By MARK GUARINO | Chicago Sun-Times
In the world of 24-7 hype, expectations matter much more than the actual payoff. So goes the case of Kid Sister, the 29-year-old Markham native who is the latest fresh face on Chicago’s burgeoning hip-hop scene that has been revving up for quite some time now, but has yet to cash in fully on its promise.
On Wednesday night at the House of Blues, Kid Sister played her first hometown show since last week’s release of “Ultraviolet” (Downtown), her long-stalled debut album with songs that are already Internet retreads, having circulated for so long before making their official debut. The familiarity prevented the show from expanding beyond a basic comfort level that existed onstage.
Kid Sister, born Melissa Young, performed while accompanied by DJ and production duo Flosstradamus — her brother Josh Young on the microphone and partner Curt Cameruci behind the laptop. They let the full tracks roll while Young worked the crowd for about 45 minutes in what felt more like a quickie promotional appearance than a fully conceived coming out party. Besides two dancers clad in chrome masks and a better sound system, the show lacked dynamics that set it apart from listening to the album at home. Her frequent lip-syncing did not push the bar up much higher.
When Young announced a special guest, there were natural expectations of fellow Chicagoan Kanye West, whose appearance on “Pro Nail,” her breakthrough single, helped push her in the spotlight. More refreshing was the appearance of Chicago house music veteran Curtis Jones, known on the dance floor as Green Velvet and who traded verses with Young on his recent single “Everybody Wants.”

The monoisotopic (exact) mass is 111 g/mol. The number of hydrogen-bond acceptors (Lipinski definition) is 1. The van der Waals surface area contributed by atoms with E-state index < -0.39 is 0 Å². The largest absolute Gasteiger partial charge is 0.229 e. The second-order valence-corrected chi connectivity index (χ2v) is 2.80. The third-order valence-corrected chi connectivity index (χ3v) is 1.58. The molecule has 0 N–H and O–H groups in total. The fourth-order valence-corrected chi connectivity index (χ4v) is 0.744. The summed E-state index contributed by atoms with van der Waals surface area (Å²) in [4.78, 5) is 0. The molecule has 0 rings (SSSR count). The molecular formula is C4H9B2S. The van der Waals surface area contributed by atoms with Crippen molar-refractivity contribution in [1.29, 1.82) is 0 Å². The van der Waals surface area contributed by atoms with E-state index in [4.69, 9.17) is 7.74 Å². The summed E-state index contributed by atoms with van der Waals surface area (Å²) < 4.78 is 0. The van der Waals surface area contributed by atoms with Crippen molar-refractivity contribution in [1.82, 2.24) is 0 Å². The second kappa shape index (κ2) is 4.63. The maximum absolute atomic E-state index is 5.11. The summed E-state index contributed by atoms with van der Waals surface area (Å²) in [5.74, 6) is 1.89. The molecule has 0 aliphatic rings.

Young called to the crowd for a dance partner for “Let Me Bang” and up popped an 18-year-old male who turned out to be an expert break dancer. Whether he was a plant or not didn’t seem necessary information at that point; Young used him as a foil, leading him around onstage before dragging him off to the side, where she soon returned after a costume change.
Like her pseudonym suggests, Kid Sister was there for recreational fun, which meant her music had no use for personal confession, or much danger. Club jams like “Control” and “Right Hand Hi” came readymade with dance instructions in the lyrics, which worked well for a crowd primed to participate. As for “Pro Nails,” Young bore her claws while a video of salon beauties rotated through decades of style.
Yet the music, a mixture of 1980’s synth-pop, Chicago house, and hip-hop with moments of trance, did not offer much in the way of memorable hooks. West’s shadow looms large over his proteges who all benefited when it came time to release their own music, but who also failed to distinguish their own cadences and conceptual themes. At least for right now, Kid Sister’s likeable demeanor doesn’t add much to that playing field.